Name _________________________________________________________________________________

WHAT IS AN INFERENCE?
Evidence is a factual detail that you see in a picture or text. Schema is what you already know about the facts or evidence. An inference is a conclusion or opinion you form from considering evidence (facts) and schema (what you already know).
Directions: Look carefully at the picture below. Print an I in front of the set of details that states inferences.

_____ 1. a man with a wide-brimmed hat and microphone is standing on a raised platform; a womans arm is reaching toward the man; someone is holding up a round, white cap; another person has something sewed on the left shoulder of his shirt (evidence) __I__ 2. a male, country singer is reaching out to touch a fans hand at a music concert for men and women serving in the military _____ 3. when one person is on a platform raised above everyone else in a room, its usually a stage; when there are lots of people focused on someone standing on a stage, that person is usually a performer of some sort; the mans hat looks like the kind of hat cowboys might wear; country singers sometimes wear cowboy hats: some of the people watching the man are wearing clothing that looks like uniforms Ive seen people who are in the military wear (schema) Lessons4Now 2013 * All Rights Reserved * Single Classroom Use Only 12

Name _________________________________________________________________________________

## Evidence + Schema = Inference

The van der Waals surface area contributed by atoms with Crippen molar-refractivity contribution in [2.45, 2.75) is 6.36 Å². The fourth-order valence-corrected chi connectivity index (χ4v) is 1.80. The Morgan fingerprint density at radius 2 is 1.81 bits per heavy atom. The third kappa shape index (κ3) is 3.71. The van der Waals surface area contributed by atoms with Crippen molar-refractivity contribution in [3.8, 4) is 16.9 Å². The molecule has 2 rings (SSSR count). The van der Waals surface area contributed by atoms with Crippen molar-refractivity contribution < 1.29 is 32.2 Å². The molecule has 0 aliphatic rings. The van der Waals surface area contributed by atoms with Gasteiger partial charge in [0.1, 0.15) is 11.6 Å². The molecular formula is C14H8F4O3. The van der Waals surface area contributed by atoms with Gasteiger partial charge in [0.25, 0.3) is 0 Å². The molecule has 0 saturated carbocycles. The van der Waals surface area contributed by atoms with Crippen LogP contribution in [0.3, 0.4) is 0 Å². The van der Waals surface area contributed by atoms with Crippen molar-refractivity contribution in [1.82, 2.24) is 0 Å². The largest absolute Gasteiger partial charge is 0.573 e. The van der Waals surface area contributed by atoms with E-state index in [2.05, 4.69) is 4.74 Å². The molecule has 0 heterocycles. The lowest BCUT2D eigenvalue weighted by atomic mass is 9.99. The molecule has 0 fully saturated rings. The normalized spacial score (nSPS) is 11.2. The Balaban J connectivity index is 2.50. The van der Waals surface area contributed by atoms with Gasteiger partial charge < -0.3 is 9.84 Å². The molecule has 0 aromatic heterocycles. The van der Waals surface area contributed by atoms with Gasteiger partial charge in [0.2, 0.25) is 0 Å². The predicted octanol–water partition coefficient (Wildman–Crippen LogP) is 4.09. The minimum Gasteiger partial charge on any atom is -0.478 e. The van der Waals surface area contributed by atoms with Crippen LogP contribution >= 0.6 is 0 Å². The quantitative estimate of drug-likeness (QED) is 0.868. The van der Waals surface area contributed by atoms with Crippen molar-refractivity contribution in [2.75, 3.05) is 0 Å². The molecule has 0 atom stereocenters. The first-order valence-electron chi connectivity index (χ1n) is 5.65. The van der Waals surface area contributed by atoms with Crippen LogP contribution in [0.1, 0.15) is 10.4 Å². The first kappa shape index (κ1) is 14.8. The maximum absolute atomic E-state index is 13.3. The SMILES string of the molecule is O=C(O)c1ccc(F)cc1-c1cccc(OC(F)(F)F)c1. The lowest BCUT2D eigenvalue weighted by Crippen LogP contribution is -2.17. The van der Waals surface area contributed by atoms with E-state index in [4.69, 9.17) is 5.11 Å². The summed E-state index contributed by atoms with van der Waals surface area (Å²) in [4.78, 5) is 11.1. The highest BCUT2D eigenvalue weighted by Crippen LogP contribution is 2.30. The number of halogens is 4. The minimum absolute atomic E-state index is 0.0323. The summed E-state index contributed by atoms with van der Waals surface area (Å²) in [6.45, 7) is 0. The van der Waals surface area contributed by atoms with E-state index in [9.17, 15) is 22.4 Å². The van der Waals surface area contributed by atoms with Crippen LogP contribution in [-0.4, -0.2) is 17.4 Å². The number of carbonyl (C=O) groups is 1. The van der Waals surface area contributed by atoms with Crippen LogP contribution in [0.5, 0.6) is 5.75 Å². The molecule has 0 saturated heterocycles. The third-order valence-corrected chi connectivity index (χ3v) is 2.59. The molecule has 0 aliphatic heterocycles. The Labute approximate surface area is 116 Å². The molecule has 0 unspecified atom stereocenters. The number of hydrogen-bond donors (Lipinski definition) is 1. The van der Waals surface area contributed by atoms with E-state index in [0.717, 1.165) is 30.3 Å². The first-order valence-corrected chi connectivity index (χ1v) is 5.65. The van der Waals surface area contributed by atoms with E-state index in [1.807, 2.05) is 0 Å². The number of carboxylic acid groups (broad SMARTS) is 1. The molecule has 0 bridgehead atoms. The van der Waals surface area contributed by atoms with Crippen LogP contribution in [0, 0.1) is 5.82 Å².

Evidence is a factual detail that you see in a picture or text. Schema is what you know already about the facts or evidence. An inference is a conclusion or opinion you form from considering evidence (facts) and schema (what you already know).
Directions: Look carefully at each picture below. Print the correct letter in front of each detail: E for evidence, S for schema, and I for inference.

_____ 1. this is probably a baseball game _____ 2. the person trying to catch the ball is wearing a uniform and cap _____ 3. the outfits look like our Little League baseball uniforms

_____ 4. untrained dogs often try to jump out of cars if the windows are left completely open _____ 5. a dog is sitting in a parked car is looking out the open window on the drivers side _____ 6. a well-trained dog is waiting for its owner in a parked car

_____ 7. a man with a wide-brimmed hat and microphone is standing on a raised platform _____ 8. a male, country singer is reaching out to touch a fans hand at a concert _____ 9. when one person is on a raised platform facing an audience, theyre usually performing on a stage Lessons4Now 2013 * All Rights Reserved * Single Classroom Use Only 13

Name _________________________________________________________________________________

## Evidence + Schema = Inference

Evidence is a factual detail that you see in a picture or text. Schema is what you know already about the facts or evidence. An inference is a conclusion or opinion you form from considering evidence (facts) and schema (what you already know).
Directions: Look carefully at each picture below. Print the correct letter in front of each detail: E for evidence, S for schema, and I for inference.

__I__ 1. this is probably a baseball game __E__ 2. the person trying to catch the ball is wearing a uniform and cap __S__ 3. the outfits look like our Little League baseball uniforms